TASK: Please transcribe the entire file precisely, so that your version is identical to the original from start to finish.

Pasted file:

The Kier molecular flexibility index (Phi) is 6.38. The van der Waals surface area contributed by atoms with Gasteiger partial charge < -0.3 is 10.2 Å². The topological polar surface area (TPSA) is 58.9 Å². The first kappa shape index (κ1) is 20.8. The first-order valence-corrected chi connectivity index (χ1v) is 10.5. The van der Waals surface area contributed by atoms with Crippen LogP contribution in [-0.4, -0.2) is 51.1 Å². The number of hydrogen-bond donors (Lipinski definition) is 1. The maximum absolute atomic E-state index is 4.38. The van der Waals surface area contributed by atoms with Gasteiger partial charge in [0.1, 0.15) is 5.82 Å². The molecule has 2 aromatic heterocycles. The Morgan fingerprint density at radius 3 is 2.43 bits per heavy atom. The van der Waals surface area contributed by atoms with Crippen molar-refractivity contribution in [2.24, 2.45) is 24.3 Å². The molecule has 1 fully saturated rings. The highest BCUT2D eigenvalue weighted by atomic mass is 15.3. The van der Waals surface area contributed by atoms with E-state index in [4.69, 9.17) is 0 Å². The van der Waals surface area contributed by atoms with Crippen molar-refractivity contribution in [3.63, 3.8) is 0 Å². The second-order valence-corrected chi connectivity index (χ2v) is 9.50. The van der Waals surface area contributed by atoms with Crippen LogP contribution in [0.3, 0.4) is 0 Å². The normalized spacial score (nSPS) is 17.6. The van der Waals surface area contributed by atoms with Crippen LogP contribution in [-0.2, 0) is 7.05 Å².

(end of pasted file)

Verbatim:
The Kier molecular flexibility index (Phi) is 6.38. The van der Waals surface area contributed by atoms with Gasteiger partial charge < -0.3 is 10.2 Å². The topological polar surface area (TPSA) is 58.9 Å². The first kappa shape index (κ1) is 20.8. The first-order valence-corrected chi connectivity index (χ1v) is 10.5. The van der Waals surface area contributed by atoms with Crippen LogP contribution in [-0.4, -0.2) is 51.1 Å². The number of hydrogen-bond donors (Lipinski definition) is 1. The maximum absolute atomic E-state index is 4.38. The van der Waals surface area contributed by atoms with Gasteiger partial charge in [0.1, 0.15) is 5.82 Å². The molecule has 2 aromatic heterocycles. The Morgan fingerprint density at radius 3 is 2.43 bits per heavy atom. The van der Waals surface area contributed by atoms with Crippen molar-refractivity contribution in [2.24, 2.45) is 24.3 Å². The molecule has 1 fully saturated rings. The highest BCUT2D eigenvalue weighted by atomic mass is 15.3. The van der Waals surface area contributed by atoms with E-state index in [4.69, 9.17) is 0 Å². The van der Waals surface area contributed by atoms with Crippen molar-refractivity contribution in [3.63, 3.8) is 0 Å². The second-order valence-corrected chi connectivity index (χ2v) is 9.50. The van der Waals surface area contributed by atoms with Crippen LogP contribution in [0.3, 0.4) is 0 Å². The normalized spacial score (nSPS) is 17.6. The van der Waals surface area contributed by atoms with Crippen LogP contribution in [-0.2, 0) is 7.05 Å².